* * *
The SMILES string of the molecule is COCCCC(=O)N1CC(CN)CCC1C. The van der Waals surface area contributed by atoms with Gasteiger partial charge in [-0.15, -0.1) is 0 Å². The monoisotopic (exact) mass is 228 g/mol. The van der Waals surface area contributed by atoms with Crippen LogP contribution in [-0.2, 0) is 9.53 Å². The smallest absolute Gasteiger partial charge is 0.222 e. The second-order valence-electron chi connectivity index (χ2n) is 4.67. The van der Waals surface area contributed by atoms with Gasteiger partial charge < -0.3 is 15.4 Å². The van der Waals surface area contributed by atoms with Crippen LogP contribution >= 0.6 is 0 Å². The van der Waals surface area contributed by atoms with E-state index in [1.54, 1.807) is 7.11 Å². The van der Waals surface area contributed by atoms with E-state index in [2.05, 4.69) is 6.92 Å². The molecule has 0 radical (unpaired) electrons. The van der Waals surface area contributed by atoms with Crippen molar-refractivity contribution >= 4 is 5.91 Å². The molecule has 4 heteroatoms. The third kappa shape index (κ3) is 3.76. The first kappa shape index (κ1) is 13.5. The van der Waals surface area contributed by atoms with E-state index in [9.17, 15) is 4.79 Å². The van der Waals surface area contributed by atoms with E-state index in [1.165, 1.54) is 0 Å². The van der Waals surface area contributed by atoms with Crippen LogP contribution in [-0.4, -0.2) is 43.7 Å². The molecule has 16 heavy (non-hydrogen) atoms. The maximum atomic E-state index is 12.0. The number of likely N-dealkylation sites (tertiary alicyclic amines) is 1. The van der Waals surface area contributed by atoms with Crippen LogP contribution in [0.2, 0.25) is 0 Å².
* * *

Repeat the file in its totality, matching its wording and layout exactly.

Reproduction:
The SMILES string of the molecule is COCCCC(=O)N1CC(CN)CCC1C. The van der Waals surface area contributed by atoms with Gasteiger partial charge in [-0.15, -0.1) is 0 Å². The monoisotopic (exact) mass is 228 g/mol. The van der Waals surface area contributed by atoms with Crippen LogP contribution in [-0.2, 0) is 9.53 Å². The smallest absolute Gasteiger partial charge is 0.222 e. The second-order valence-electron chi connectivity index (χ2n) is 4.67. The van der Waals surface area contributed by atoms with Gasteiger partial charge < -0.3 is 15.4 Å². The van der Waals surface area contributed by atoms with Crippen LogP contribution >= 0.6 is 0 Å². The van der Waals surface area contributed by atoms with E-state index in [1.54, 1.807) is 7.11 Å². The van der Waals surface area contributed by atoms with E-state index in [2.05, 4.69) is 6.92 Å². The molecule has 0 radical (unpaired) electrons. The van der Waals surface area contributed by atoms with Crippen molar-refractivity contribution >= 4 is 5.91 Å². The molecule has 4 heteroatoms. The third kappa shape index (κ3) is 3.76. The first kappa shape index (κ1) is 13.5. The van der Waals surface area contributed by atoms with E-state index in [9.17, 15) is 4.79 Å². The van der Waals surface area contributed by atoms with E-state index in [1.165, 1.54) is 0 Å². The van der Waals surface area contributed by atoms with Crippen LogP contribution in [-0.4, -0.2) is 43.7 Å². The molecule has 16 heavy (non-hydrogen) atoms. The maximum atomic E-state index is 12.0. The number of likely N-dealkylation sites (tertiary alicyclic amines) is 1. The van der Waals surface area contributed by atoms with Crippen LogP contribution in [0.2, 0.25) is 0 Å².